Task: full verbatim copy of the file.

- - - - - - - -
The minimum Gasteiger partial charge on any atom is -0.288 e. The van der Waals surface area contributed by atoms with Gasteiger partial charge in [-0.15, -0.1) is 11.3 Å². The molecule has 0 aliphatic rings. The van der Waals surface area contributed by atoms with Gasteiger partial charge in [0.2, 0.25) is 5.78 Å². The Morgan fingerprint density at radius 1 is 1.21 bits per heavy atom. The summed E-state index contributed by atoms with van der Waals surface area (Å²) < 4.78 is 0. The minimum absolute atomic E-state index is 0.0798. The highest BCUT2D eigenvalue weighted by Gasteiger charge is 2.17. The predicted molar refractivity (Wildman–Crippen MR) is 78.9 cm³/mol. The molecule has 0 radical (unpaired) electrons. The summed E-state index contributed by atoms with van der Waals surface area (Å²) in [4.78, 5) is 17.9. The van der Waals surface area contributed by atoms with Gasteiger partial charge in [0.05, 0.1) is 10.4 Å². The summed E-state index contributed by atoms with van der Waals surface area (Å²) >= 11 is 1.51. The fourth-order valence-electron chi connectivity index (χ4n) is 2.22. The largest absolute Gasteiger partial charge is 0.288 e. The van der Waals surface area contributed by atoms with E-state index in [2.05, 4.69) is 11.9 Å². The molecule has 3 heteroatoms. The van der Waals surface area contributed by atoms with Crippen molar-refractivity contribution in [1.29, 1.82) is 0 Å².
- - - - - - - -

The minimum Gasteiger partial charge on any atom is -0.288 e. The van der Waals surface area contributed by atoms with Gasteiger partial charge in [-0.15, -0.1) is 11.3 Å². The molecule has 0 aliphatic rings. The van der Waals surface area contributed by atoms with Gasteiger partial charge in [0.2, 0.25) is 5.78 Å². The Morgan fingerprint density at radius 1 is 1.21 bits per heavy atom. The summed E-state index contributed by atoms with van der Waals surface area (Å²) < 4.78 is 0. The minimum absolute atomic E-state index is 0.0798. The highest BCUT2D eigenvalue weighted by Gasteiger charge is 2.17. The predicted molar refractivity (Wildman–Crippen MR) is 78.9 cm³/mol. The molecule has 0 radical (unpaired) electrons. The summed E-state index contributed by atoms with van der Waals surface area (Å²) in [4.78, 5) is 17.9. The van der Waals surface area contributed by atoms with Gasteiger partial charge in [0.05, 0.1) is 10.4 Å². The summed E-state index contributed by atoms with van der Waals surface area (Å²) >= 11 is 1.51. The fourth-order valence-electron chi connectivity index (χ4n) is 2.22. The largest absolute Gasteiger partial charge is 0.288 e. The van der Waals surface area contributed by atoms with E-state index in [2.05, 4.69) is 11.9 Å². The molecule has 3 heteroatoms. The van der Waals surface area contributed by atoms with Crippen molar-refractivity contribution in [1.29, 1.82) is 0 Å².